A Best Betrayal

Catalina Stefson and Harold Connell were inseparable best friends, but this is not your usual cup of a cliché story idea. Catalina's, a.k.a Cat, mother is struck by sudden liver cancer and she is distraught. She tells Harold about the condition because she trusts him. Unfortunately, just two weeks after her mother's condition, she catches him making fun of her mother in front of his friends. And Cat doesn't like that.


2. Forgetful's Gonna Forget

Cat’s POV

I ran out as soon as the bee-striped bus rattled towards the house door. My mother had caught a fever at around three o’clock and she was speaking in a mousy squeak. The drama ended at around four o’clock. Since she was implausibly hot, my father had to rush her to the hospital, leaving me alone at home to sleep.

I was so tired but I texted Dad to keep me updated about her condition which he said he would. You can imagine that I only got two and a half hours to sleep after that. It was not too exhausting but the mess that I had been through with Ms. Mallow, and then Mum, made me much tired than usual. In the morning, I made myself a cup of milk and cream and had a few cookies with it because I couldn’t be bothered to make waffles or pancakes – which was my usual breakfast. And then I grabbed the house keys and madly dashed to the bus, shocking the driver. He thought a dog was after me, no kidding.

Upon reaching school, I realized I had forgotten to bring my essay. My watch told me that only half an hour was left for the English class and that was all the time I had to get that darned thing to Ms. Mallow.

I face-palmed, not knowing what to do. ‘Life is a disaster,’ I grumbled to myself, leaning against the walls beside the school gates.


I spun my head to look at the face of the one and only Harold Connell and his daily smirk.

“Hey,” I mumbled, turning away again. He was the reason I got told off in English class and I was not forgiving.

“What’s the matter?” he asked, behind me.

I groaned. “You are the matter, Mister. I got told off because of you yesterday.”

“Me?” He sounded surprised but his voice became calmer. “Was that your English teacher?”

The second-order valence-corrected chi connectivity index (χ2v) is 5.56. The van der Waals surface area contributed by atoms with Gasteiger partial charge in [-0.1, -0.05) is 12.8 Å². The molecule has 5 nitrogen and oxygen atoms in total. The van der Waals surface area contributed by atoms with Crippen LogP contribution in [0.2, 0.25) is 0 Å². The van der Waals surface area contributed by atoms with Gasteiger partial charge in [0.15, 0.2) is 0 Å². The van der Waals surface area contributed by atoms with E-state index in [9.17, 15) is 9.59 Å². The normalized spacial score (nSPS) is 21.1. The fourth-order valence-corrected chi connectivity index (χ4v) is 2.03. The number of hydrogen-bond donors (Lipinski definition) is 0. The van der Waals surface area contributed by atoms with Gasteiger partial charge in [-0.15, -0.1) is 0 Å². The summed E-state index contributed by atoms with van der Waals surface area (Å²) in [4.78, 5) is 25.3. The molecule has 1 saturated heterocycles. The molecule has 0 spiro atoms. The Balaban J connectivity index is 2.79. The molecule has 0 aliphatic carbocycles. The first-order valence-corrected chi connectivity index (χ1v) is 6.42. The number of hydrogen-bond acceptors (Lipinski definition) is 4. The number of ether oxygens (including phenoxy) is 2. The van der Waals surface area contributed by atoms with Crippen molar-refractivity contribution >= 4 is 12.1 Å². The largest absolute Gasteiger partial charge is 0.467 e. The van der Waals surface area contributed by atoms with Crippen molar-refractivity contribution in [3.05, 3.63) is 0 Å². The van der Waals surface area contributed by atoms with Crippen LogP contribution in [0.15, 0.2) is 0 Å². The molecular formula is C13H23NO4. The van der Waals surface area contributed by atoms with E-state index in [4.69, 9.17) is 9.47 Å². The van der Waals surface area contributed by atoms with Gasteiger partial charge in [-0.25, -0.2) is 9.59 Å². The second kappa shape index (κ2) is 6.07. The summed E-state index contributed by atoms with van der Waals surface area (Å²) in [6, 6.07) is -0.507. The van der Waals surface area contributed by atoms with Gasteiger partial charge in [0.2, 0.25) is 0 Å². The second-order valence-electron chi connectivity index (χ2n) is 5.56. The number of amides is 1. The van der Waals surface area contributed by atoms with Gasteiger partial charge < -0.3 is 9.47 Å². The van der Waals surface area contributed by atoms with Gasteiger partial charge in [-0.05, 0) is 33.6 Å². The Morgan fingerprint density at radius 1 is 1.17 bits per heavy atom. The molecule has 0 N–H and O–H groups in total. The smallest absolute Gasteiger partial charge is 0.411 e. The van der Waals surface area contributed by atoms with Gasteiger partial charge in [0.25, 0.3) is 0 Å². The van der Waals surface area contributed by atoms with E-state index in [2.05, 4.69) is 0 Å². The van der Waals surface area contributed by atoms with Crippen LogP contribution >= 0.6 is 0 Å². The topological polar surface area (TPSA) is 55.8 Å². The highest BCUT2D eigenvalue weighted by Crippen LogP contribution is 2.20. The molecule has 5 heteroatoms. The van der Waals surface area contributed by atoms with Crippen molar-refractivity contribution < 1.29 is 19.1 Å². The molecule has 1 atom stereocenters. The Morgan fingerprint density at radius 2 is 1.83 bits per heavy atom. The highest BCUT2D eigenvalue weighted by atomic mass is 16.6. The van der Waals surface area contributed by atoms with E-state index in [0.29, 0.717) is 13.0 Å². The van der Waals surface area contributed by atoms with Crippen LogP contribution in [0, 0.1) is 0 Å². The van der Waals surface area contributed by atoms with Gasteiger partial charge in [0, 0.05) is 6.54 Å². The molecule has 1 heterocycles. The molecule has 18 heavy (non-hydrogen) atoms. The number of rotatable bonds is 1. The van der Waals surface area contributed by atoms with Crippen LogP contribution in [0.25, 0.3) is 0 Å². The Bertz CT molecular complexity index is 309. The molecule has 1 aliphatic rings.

“She visited me after school hours. Kept asking me why you were late for class, that old clown.”

I half-turned to look at him. “What did you say?”

“I told her what happened,” he replied with a light shrug.

“What actually happened?”

“Yah. I said that we bumped into each other but then you forgave me… and we had a little fun. I mean, she got it out of me, Cat,” he explained.

“You told her everything?” I snapped, “What are you, a four-year-old?”

“She threatened to give me detention,” he clarified.

“Wouldn’t be your first,” I spat, still mad at him.

Harry raised his eyebrows. “And the principal told me at my last time that if I got detention once more, I would be officially suspended for one week. That would be my first.”

I sighed, throwing my head back in anxiety.

“Okay, I am not the matter anymore,” he laughed gently, “What is the real matter, Cat?”

I looked at him carefully. “I forgot my essay at home. As my punishment, my teacher had me do a seven-hundred-word essay to check after recess – which I have left at home!”

“You still have time to get it,” Harry helped.

“Like, twenty minutes? It takes twenty minutes for the bus to get to school. I don’t have enough time,” I exhaled, burying my head in my hands.

“You could say the dog chewed the essay…” he suggested uncertainly but my exasperated groan cut him off.

“That excuse is obsolete. And, if I don’t get this thing checked, my essay will be too. What work do you think I have with an essay that is four pages long and of little interest!?”

“Yeah, you’re right,” he nodded, rubbing his temple as he thought. Then he suddenly piped up again.

“I could say that I destroyed it. It would shift the blame,” he whispered.

I gasped, turning to look at him with wide eyes, surprised at his willingness to sacrifice his magnanimity for my sake.

“No, Harry, you can’t do that. That’s asking a lot, don’t do it!” I squeaked.

“What are friends for?” he chuckled.

“For not killing themselves for the other,” I retorted sarcastically but my face went soft almost instantly. “But, Harry- don’t tell her that, Harry! It will be bad for you!”

“Why not?” he smirked, “Won’t be the first time I got your back, eh, Cat?”

“I don’t care if you got my back or foot, Harry. You’ll probably have to suffer detention – and then suspension! It’d be awful!” I urged.

“Then I will finally be a skilled student,” he laughed it off but looked at my dejected face and continued, “Aw, Cat, it’s fine. You’ll not be punished, that’s the good thing. And one week is nothing. I will manage it.”